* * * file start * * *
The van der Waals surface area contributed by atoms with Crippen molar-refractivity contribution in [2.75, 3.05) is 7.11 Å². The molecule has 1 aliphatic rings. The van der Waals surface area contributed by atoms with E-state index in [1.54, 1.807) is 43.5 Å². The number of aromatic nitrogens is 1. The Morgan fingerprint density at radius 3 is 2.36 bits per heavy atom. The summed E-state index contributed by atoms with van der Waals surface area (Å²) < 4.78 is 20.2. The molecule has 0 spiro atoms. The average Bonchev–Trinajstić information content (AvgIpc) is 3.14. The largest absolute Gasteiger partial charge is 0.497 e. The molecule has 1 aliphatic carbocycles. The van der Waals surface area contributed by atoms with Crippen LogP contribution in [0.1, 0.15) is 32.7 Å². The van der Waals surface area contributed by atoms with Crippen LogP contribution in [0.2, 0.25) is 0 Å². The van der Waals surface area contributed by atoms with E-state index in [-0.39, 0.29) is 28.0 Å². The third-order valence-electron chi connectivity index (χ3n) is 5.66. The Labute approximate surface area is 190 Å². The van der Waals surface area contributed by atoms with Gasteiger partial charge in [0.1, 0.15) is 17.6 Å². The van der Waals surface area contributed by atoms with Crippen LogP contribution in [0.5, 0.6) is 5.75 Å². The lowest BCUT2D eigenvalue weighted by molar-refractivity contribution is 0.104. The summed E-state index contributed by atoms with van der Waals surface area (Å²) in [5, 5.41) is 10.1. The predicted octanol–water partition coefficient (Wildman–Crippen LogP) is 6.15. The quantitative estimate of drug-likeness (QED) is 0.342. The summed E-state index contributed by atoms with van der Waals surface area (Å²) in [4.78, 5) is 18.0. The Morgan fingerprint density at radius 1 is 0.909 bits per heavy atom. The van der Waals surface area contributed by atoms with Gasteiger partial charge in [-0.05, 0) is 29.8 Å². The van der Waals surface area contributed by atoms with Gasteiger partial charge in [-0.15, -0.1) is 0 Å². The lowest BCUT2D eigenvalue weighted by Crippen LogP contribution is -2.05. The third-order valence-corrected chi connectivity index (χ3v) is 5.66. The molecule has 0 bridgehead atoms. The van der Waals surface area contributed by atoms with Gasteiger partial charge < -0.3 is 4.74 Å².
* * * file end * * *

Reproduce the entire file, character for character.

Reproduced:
The van der Waals surface area contributed by atoms with Crippen molar-refractivity contribution in [2.75, 3.05) is 7.11 Å². The molecule has 1 aliphatic rings. The van der Waals surface area contributed by atoms with E-state index in [1.54, 1.807) is 43.5 Å². The number of aromatic nitrogens is 1. The Morgan fingerprint density at radius 3 is 2.36 bits per heavy atom. The summed E-state index contributed by atoms with van der Waals surface area (Å²) < 4.78 is 20.2. The molecule has 0 spiro atoms. The average Bonchev–Trinajstić information content (AvgIpc) is 3.14. The largest absolute Gasteiger partial charge is 0.497 e. The molecule has 1 aliphatic carbocycles. The van der Waals surface area contributed by atoms with Crippen LogP contribution in [0.1, 0.15) is 32.7 Å². The van der Waals surface area contributed by atoms with Crippen LogP contribution in [0.2, 0.25) is 0 Å². The van der Waals surface area contributed by atoms with E-state index in [-0.39, 0.29) is 28.0 Å². The third-order valence-electron chi connectivity index (χ3n) is 5.66. The Labute approximate surface area is 190 Å². The van der Waals surface area contributed by atoms with Gasteiger partial charge in [0.1, 0.15) is 17.6 Å². The van der Waals surface area contributed by atoms with Crippen LogP contribution in [0.5, 0.6) is 5.75 Å². The lowest BCUT2D eigenvalue weighted by molar-refractivity contribution is 0.104. The summed E-state index contributed by atoms with van der Waals surface area (Å²) in [5, 5.41) is 10.1. The predicted octanol–water partition coefficient (Wildman–Crippen LogP) is 6.15. The quantitative estimate of drug-likeness (QED) is 0.342. The summed E-state index contributed by atoms with van der Waals surface area (Å²) in [4.78, 5) is 18.0. The Morgan fingerprint density at radius 1 is 0.909 bits per heavy atom. The van der Waals surface area contributed by atoms with Gasteiger partial charge in [-0.05, 0) is 29.8 Å². The van der Waals surface area contributed by atoms with Gasteiger partial charge in [-0.15, -0.1) is 0 Å². The lowest BCUT2D eigenvalue weighted by Crippen LogP contribution is -2.05. The third-order valence-corrected chi connectivity index (χ3v) is 5.66. The molecule has 0 bridgehead atoms. The van der Waals surface area contributed by atoms with Gasteiger partial charge < -0.3 is 4.74 Å².